The UK economy is 2.3 per cent smaller than it would be if Britain had voted to remain in the European Union. The latest update of the Centre for European Reform’s calculation of the cost of Brexit by the third quarter of 2018 shows a slight reduction compared to our second quarter estimate, which put the cost at 2.5 per cent. The knock-on hit to the public finances is £17 billion per annum – or £320 million a week.
Our estimate has dipped slightly because UK growth outperformed that of our ‘doppelgänger UK’ – a group of countries whose economic characteristics match Britain’s. As these countries did not hold a referendum in 2016, we can compare them to the UK to assess the cost of Brexit. The British economy grew by 0.6 per cent in the three months to September 2018, its fastest rate since the last quarter of 2016. But our doppelgänger includes Germany, which had a bad third quarter, with its economy shrinking by 0.3 per cent.
Quarterly GDP growth is variable, and poor performance in one country in one quarter can affect the results. This is why it is important to interpret this analysis as a central estimate with a margin of error around it, as discussed below.
However, the basic story is unchanged: Britain’s decision to leave the EU damaged growth, largely thanks to higher inflation and lower business investment. The UK missed out on a broad-based upturn in growth among advanced economies in 2017 and early 2018. And the economic cost of the decision so far is sizeable, if not disastrous.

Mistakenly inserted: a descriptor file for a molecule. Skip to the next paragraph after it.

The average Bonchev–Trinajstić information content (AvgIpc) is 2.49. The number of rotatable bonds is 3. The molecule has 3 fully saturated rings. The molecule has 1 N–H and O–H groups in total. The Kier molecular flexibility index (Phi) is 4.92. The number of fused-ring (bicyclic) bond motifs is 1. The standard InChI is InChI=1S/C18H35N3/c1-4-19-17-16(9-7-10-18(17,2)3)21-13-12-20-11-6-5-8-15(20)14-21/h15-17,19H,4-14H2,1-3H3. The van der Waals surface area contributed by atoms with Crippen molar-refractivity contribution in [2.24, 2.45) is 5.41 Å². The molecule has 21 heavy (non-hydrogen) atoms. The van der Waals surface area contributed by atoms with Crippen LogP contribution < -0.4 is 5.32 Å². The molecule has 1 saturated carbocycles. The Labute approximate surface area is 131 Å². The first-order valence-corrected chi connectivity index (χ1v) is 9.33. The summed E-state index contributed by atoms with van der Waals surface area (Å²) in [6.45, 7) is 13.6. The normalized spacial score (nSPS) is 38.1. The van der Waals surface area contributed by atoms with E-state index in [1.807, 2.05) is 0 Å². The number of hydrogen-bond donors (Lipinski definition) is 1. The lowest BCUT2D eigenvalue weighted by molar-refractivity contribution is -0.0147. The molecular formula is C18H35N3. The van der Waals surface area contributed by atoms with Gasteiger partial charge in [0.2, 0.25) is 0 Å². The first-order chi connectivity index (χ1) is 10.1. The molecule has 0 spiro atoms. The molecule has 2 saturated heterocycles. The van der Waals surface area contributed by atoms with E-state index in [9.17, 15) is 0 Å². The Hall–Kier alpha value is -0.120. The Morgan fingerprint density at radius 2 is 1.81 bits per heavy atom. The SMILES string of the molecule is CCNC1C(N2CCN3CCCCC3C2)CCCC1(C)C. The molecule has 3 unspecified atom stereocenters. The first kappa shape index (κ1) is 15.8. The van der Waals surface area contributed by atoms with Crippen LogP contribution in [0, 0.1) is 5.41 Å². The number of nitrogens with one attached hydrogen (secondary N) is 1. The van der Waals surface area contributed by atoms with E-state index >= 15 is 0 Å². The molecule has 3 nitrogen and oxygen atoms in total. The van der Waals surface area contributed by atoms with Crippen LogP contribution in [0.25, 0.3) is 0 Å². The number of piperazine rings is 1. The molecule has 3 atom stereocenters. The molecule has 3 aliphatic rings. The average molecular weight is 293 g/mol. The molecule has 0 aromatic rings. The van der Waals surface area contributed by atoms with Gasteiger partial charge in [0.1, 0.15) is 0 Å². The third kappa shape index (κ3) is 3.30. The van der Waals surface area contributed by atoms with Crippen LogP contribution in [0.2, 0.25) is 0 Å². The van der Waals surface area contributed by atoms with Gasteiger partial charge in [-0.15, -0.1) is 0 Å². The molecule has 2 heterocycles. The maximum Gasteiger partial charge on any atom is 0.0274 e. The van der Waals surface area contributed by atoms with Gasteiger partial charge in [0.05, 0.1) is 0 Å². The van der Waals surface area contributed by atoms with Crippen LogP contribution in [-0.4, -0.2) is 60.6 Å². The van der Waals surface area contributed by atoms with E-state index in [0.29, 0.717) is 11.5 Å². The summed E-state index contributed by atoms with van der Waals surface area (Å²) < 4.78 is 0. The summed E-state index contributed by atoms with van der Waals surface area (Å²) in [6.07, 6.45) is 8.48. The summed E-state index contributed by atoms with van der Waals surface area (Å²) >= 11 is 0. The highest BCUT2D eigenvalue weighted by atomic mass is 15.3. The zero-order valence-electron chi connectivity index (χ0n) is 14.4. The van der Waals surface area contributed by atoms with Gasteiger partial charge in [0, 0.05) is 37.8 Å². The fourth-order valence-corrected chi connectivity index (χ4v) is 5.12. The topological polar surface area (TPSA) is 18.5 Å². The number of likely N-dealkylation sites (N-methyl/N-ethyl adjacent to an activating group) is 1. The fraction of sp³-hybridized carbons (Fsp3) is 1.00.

The data that makes up the UK doppelgänger was selected by a computer program
from a group of 22 advanced economies. It includes quarterly real GDP and other economic indicators, going back to the first quarter of 2009. Once the doppelgänger has been created, we can chart how it compares to the real UK, both before and after the referendum.
The countries the program selected include the US (whose growth rate makes up 50 per cent of that of the UK doppelgänger), Germany (28 per cent), Luxembourg (11 per cent), Iceland (10 per cent) and Greece (2 per cent). The structure of each country’s economy – and their growth rates – are different to those of the UK. But in combination, they closely match the UK’s economic performance before the referendum.
Chart 1 shows that the doppelgänger UK closely matched the economic growth of Britain until the referendum vote, but then the two series diverged. The cost of Brexit is the difference between the doppelgänger’s growth and the UK’s actual growth data. Our latest estimate shows the economy is 2.3 per cent smaller than it would have been if Remain had won.
It is possible to work out how much extra government borrowing the UK’s foregone output implies. The following fiscal estimate is based on the government’s November 2018 analysis
of the cost of the various Brexit options, which appraised how membership of the European Economic Area, a free trade agreement, or relying on World Trade Organisation rules to trade with the EU, would hit the economy and public finances. (Our previous estimate was based upon the less comprehensive, leaked analysis